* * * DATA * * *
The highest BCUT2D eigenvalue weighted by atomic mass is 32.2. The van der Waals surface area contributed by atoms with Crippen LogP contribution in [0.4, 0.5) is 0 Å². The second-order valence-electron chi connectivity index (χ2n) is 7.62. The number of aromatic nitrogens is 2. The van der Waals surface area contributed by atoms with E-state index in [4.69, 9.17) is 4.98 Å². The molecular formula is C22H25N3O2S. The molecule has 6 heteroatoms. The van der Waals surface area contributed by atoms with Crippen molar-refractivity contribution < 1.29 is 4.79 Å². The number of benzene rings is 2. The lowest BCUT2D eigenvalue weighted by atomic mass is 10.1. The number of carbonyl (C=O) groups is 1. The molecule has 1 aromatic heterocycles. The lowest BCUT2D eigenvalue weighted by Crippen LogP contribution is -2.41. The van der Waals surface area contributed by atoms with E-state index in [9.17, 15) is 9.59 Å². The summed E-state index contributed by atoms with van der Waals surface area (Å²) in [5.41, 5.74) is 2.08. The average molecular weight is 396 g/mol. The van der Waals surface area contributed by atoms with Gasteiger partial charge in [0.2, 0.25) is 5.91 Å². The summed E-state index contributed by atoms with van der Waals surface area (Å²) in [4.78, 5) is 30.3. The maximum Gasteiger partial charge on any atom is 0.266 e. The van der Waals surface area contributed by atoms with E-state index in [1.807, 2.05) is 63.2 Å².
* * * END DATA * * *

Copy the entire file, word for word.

The highest BCUT2D eigenvalue weighted by atomic mass is 32.2. The van der Waals surface area contributed by atoms with Crippen LogP contribution in [0.4, 0.5) is 0 Å². The second-order valence-electron chi connectivity index (χ2n) is 7.62. The number of aromatic nitrogens is 2. The van der Waals surface area contributed by atoms with E-state index in [4.69, 9.17) is 4.98 Å². The molecular formula is C22H25N3O2S. The molecule has 6 heteroatoms. The van der Waals surface area contributed by atoms with Crippen molar-refractivity contribution < 1.29 is 4.79 Å². The number of benzene rings is 2. The lowest BCUT2D eigenvalue weighted by atomic mass is 10.1. The number of carbonyl (C=O) groups is 1. The molecule has 1 aromatic heterocycles. The lowest BCUT2D eigenvalue weighted by Crippen LogP contribution is -2.41. The van der Waals surface area contributed by atoms with E-state index in [9.17, 15) is 9.59 Å². The summed E-state index contributed by atoms with van der Waals surface area (Å²) in [5.41, 5.74) is 2.08. The average molecular weight is 396 g/mol. The van der Waals surface area contributed by atoms with Gasteiger partial charge in [0.2, 0.25) is 5.91 Å². The summed E-state index contributed by atoms with van der Waals surface area (Å²) in [4.78, 5) is 30.3. The maximum Gasteiger partial charge on any atom is 0.266 e. The van der Waals surface area contributed by atoms with E-state index in [1.807, 2.05) is 63.2 Å².